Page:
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How to Prepare Chicken Coops for Winter in 6 Steps

| 10/26/2016 1:57:00 PM

Snow Chicken Coop

Having a coop full of chickens can be great. Some people breed chickens as a hobby, while others have chickens for the fresh eggs and the fresh meat. Whatever your reasons are for having a coop, you need to keep them warm and safe during the cold, winter months. Chickens are very strong birds. As long as they have food, water, and a solid structure for shelter, they can make it through the winter.

If you want to keep your chickens happy, healthy, and laying eggs, you would need to know how to winterize your coop to prepare it for the cold, wind, and snow. This will provide your chickens a warm, draft free, and clean environment for the chickens.

1. Clean the Coop

The first thing that you want to do is clean out you chicken coop before the winter. You should remove any dishes, removable nest boxes, perches, and any other accessories that you have in the coop.

Next, use scrubbers and scrapers to clean all of the droppings off the inside of the coop and on the accessories. You should clean everything with an industrial strength cleaner or you can create your own vinegar and water solution. While you are cleaning, you should inspect all of your accessories. If your dishes are cracked or if your perches are worn, it is a good time to replace them. After you have cleaned everything, you should put it in the sun to let it dry.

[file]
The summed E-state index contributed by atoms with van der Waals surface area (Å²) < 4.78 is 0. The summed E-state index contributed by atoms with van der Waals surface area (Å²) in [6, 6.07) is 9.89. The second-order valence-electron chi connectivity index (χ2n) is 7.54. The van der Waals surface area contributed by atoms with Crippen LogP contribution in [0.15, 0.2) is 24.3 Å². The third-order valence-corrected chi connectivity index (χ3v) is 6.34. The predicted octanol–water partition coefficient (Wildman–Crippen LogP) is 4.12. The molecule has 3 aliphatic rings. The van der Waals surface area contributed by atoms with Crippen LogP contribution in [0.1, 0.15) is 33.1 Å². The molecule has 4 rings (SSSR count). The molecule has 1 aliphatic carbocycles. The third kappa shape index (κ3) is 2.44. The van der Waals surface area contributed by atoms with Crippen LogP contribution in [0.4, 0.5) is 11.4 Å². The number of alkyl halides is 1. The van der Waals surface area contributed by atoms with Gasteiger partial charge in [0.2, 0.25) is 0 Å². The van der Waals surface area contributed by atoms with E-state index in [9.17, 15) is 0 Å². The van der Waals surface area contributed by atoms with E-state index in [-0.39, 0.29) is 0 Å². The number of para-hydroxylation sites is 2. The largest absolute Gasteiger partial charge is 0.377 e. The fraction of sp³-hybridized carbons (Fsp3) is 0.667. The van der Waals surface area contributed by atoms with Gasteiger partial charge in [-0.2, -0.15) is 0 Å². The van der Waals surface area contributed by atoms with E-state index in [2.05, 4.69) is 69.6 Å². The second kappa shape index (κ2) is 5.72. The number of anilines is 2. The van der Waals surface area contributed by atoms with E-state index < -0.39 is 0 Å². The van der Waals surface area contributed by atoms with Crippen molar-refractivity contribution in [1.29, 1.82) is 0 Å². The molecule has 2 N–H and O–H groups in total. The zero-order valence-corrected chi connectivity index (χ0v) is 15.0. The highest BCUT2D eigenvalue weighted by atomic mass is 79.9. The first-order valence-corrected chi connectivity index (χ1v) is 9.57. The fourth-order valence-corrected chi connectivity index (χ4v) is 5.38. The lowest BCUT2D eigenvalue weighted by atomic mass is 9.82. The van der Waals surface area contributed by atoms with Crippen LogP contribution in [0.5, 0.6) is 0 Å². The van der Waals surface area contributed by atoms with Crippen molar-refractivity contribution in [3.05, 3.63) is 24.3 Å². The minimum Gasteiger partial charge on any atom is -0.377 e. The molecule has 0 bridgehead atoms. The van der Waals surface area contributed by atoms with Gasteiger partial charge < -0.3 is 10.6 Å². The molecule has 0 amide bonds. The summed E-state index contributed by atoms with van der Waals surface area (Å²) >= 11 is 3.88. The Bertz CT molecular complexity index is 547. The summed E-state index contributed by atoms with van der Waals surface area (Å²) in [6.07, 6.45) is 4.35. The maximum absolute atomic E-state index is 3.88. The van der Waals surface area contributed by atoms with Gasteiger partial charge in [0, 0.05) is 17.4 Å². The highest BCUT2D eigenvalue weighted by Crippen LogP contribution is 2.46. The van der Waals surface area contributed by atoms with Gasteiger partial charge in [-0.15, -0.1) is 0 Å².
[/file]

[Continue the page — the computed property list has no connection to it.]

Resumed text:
2. Inspect Your Coop

After you have removed all of your accessories from the coop, it is a good time to inspect it to be sure that it is prepared for the winter. You want to find the perfect balance of airflow during the winter. If there is too much of a draft, the birds will be cold. If you don't have enough airflow or if there are any entry points for water in the coop, the humidity can rise. This can create a breeding ground for parasites and disease in the coop. This is very dangerous for your birds.

1/15/2018 6:12:51 PM

i have 2 roosters and a hen and they are 8 mos old. They were given to me when they were 2 days old and i was not sure if i was having all hens or roosters. They hate the winter and they are cooped up because of the cold temperature, Noticed tonight that my hen had blood on her crown, are they hurting her ? Is it best to only have 1 rooster. My husband seems to think the rooster have become close even though they attack each other some times. This is the first time i have had roosters and have had several rhode island reds in past.

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